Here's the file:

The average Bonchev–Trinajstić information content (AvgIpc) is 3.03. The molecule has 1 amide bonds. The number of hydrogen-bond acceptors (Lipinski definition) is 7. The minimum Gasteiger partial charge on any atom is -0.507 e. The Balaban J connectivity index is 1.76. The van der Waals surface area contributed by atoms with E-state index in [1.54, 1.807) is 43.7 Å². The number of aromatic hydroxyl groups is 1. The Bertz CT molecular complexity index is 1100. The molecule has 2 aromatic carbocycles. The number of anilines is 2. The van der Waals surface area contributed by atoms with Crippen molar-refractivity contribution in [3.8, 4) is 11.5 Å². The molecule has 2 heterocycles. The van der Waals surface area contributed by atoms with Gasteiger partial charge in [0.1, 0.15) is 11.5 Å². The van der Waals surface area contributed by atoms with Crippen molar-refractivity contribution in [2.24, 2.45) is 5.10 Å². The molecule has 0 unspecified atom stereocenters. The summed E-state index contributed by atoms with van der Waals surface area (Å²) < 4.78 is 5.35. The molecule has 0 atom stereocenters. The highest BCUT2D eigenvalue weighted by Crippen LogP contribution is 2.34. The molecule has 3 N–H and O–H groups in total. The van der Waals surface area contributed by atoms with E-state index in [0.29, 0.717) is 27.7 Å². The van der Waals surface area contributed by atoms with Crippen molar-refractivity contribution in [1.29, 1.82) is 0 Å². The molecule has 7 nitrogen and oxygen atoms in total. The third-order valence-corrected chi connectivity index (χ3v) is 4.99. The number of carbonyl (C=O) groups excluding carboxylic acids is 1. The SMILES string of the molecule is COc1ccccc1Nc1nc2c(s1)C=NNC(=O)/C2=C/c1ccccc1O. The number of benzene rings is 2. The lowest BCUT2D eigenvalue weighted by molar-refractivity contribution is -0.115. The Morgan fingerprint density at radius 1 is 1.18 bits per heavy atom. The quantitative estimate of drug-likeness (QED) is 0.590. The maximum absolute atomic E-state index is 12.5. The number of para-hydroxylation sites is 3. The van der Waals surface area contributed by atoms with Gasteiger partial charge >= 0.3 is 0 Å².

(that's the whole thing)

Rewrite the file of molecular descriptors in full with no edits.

The average Bonchev–Trinajstić information content (AvgIpc) is 3.03. The molecule has 1 amide bonds. The number of hydrogen-bond acceptors (Lipinski definition) is 7. The minimum Gasteiger partial charge on any atom is -0.507 e. The Balaban J connectivity index is 1.76. The van der Waals surface area contributed by atoms with E-state index in [1.54, 1.807) is 43.7 Å². The number of aromatic hydroxyl groups is 1. The Bertz CT molecular complexity index is 1100. The molecule has 2 aromatic carbocycles. The number of anilines is 2. The van der Waals surface area contributed by atoms with Crippen molar-refractivity contribution in [3.8, 4) is 11.5 Å². The molecule has 2 heterocycles. The van der Waals surface area contributed by atoms with Gasteiger partial charge in [0.1, 0.15) is 11.5 Å². The van der Waals surface area contributed by atoms with Crippen molar-refractivity contribution in [2.24, 2.45) is 5.10 Å². The molecule has 0 unspecified atom stereocenters. The summed E-state index contributed by atoms with van der Waals surface area (Å²) < 4.78 is 5.35. The molecule has 0 atom stereocenters. The highest BCUT2D eigenvalue weighted by Crippen LogP contribution is 2.34. The molecule has 3 N–H and O–H groups in total. The van der Waals surface area contributed by atoms with E-state index in [0.29, 0.717) is 27.7 Å². The van der Waals surface area contributed by atoms with Crippen molar-refractivity contribution in [1.29, 1.82) is 0 Å². The molecule has 7 nitrogen and oxygen atoms in total. The third-order valence-corrected chi connectivity index (χ3v) is 4.99. The number of carbonyl (C=O) groups excluding carboxylic acids is 1. The SMILES string of the molecule is COc1ccccc1Nc1nc2c(s1)C=NNC(=O)/C2=C/c1ccccc1O. The number of benzene rings is 2. The lowest BCUT2D eigenvalue weighted by molar-refractivity contribution is -0.115. The Morgan fingerprint density at radius 1 is 1.18 bits per heavy atom. The quantitative estimate of drug-likeness (QED) is 0.590. The maximum absolute atomic E-state index is 12.5. The number of para-hydroxylation sites is 3. The van der Waals surface area contributed by atoms with Gasteiger partial charge >= 0.3 is 0 Å².